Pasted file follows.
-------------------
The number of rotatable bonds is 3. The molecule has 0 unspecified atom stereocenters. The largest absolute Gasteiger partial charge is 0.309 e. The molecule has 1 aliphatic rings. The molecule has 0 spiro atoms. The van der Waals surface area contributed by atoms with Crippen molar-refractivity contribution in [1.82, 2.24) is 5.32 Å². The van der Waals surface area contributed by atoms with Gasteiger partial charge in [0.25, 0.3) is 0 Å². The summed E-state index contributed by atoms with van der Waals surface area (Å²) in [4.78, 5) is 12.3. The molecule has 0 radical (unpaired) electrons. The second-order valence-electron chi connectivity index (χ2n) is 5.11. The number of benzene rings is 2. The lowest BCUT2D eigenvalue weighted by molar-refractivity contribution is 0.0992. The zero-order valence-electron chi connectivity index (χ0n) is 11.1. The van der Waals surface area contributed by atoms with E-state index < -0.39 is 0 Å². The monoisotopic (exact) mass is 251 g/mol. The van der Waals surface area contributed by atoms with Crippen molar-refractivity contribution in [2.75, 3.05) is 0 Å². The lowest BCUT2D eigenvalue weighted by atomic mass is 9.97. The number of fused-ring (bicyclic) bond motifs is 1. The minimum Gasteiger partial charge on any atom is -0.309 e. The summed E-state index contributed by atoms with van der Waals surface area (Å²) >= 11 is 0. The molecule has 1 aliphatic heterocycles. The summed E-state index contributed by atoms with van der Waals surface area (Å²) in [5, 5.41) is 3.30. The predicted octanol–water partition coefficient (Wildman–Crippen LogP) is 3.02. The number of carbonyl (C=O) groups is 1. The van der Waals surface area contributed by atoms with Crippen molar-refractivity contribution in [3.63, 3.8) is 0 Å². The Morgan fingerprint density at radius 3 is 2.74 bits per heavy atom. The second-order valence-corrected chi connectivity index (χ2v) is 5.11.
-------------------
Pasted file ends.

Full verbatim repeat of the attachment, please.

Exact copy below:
The number of rotatable bonds is 3. The molecule has 0 unspecified atom stereocenters. The largest absolute Gasteiger partial charge is 0.309 e. The molecule has 1 aliphatic rings. The molecule has 0 spiro atoms. The van der Waals surface area contributed by atoms with Crippen molar-refractivity contribution in [1.82, 2.24) is 5.32 Å². The van der Waals surface area contributed by atoms with Gasteiger partial charge in [0.25, 0.3) is 0 Å². The summed E-state index contributed by atoms with van der Waals surface area (Å²) in [4.78, 5) is 12.3. The molecule has 0 radical (unpaired) electrons. The second-order valence-electron chi connectivity index (χ2n) is 5.11. The number of benzene rings is 2. The lowest BCUT2D eigenvalue weighted by molar-refractivity contribution is 0.0992. The zero-order valence-electron chi connectivity index (χ0n) is 11.1. The van der Waals surface area contributed by atoms with E-state index < -0.39 is 0 Å². The monoisotopic (exact) mass is 251 g/mol. The van der Waals surface area contributed by atoms with Crippen molar-refractivity contribution in [2.75, 3.05) is 0 Å². The lowest BCUT2D eigenvalue weighted by atomic mass is 9.97. The number of fused-ring (bicyclic) bond motifs is 1. The minimum Gasteiger partial charge on any atom is -0.309 e. The summed E-state index contributed by atoms with van der Waals surface area (Å²) >= 11 is 0. The molecule has 1 aliphatic heterocycles. The summed E-state index contributed by atoms with van der Waals surface area (Å²) in [5, 5.41) is 3.30. The predicted octanol–water partition coefficient (Wildman–Crippen LogP) is 3.02. The number of carbonyl (C=O) groups is 1. The van der Waals surface area contributed by atoms with Crippen molar-refractivity contribution in [3.63, 3.8) is 0 Å². The Morgan fingerprint density at radius 3 is 2.74 bits per heavy atom. The second-order valence-corrected chi connectivity index (χ2v) is 5.11.